By the age of forty, I had become a full-fledged agnostic. A couple of years later, I had come out of the closet, both to myself and to others, and admitted that, for all practical purposes, I was, in fact, an atheist. I hadn’t told my mom and siblings about it, but they knew that I was no longer attending church and that religion seemed very far away from my life. From this, they concluded, correctly, that I was now an apostate.
This knowledge brought great anxiety to my mom as she lay dying in her hospital bed.
One Saturday in late November, 2005, I had made the journey from Toronto to Hamilton for a visit with my mom. My sister, Wendy, and her husband, Wayne, both of whom are still fervent believers, accompanied me. As soon as we entered the room, we could tell Mom was not in a good place emotionally. She was agitated and crying. I went over to the bed to comfort her and, with all the strength she could muster, she grabbed my hand and proceeded to ask me through her tears, “Why don’t you believe in Jesus anymore?”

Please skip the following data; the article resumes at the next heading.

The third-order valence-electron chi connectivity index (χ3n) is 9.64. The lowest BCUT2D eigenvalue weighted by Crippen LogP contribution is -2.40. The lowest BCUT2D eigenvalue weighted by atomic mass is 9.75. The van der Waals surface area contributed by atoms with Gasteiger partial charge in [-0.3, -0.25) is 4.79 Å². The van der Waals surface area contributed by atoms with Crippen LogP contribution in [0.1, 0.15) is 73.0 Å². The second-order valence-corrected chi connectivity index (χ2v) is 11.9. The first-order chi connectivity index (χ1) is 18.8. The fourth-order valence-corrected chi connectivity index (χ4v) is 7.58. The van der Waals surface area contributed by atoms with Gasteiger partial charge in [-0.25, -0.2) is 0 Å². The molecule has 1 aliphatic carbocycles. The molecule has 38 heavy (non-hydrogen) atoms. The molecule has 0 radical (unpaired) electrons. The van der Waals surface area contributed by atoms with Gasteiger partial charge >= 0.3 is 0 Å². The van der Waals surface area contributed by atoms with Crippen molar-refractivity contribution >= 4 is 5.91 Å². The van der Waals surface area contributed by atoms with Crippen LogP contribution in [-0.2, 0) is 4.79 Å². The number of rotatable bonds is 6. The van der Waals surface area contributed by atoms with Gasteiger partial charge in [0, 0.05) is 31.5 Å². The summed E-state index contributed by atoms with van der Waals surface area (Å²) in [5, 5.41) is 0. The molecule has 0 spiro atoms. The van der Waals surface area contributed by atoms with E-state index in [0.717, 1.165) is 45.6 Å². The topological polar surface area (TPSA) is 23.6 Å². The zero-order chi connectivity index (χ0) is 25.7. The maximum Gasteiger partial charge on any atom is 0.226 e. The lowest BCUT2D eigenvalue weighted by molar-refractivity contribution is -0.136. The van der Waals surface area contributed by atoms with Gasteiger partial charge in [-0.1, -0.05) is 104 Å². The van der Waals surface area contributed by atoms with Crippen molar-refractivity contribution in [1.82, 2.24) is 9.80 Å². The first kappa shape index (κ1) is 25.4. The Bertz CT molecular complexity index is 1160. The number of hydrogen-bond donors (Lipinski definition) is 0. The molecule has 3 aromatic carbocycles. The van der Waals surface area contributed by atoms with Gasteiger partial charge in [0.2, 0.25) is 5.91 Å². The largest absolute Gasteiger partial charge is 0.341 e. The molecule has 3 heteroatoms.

The question caught me off guard. One of the chief rules of our family had always been “DO NOT TALK ABOUT ANYTHING UPSETTING TO ANYONE!” The fact that my Mom asked me this question was proof that this was not my mother speaking, but the cancer. She went on, “I don’t want to go to heaven without you. I can’t stand thinking that you are going to be in hell. Why don’t you believe in God anymore? Why aren’t you going to church?”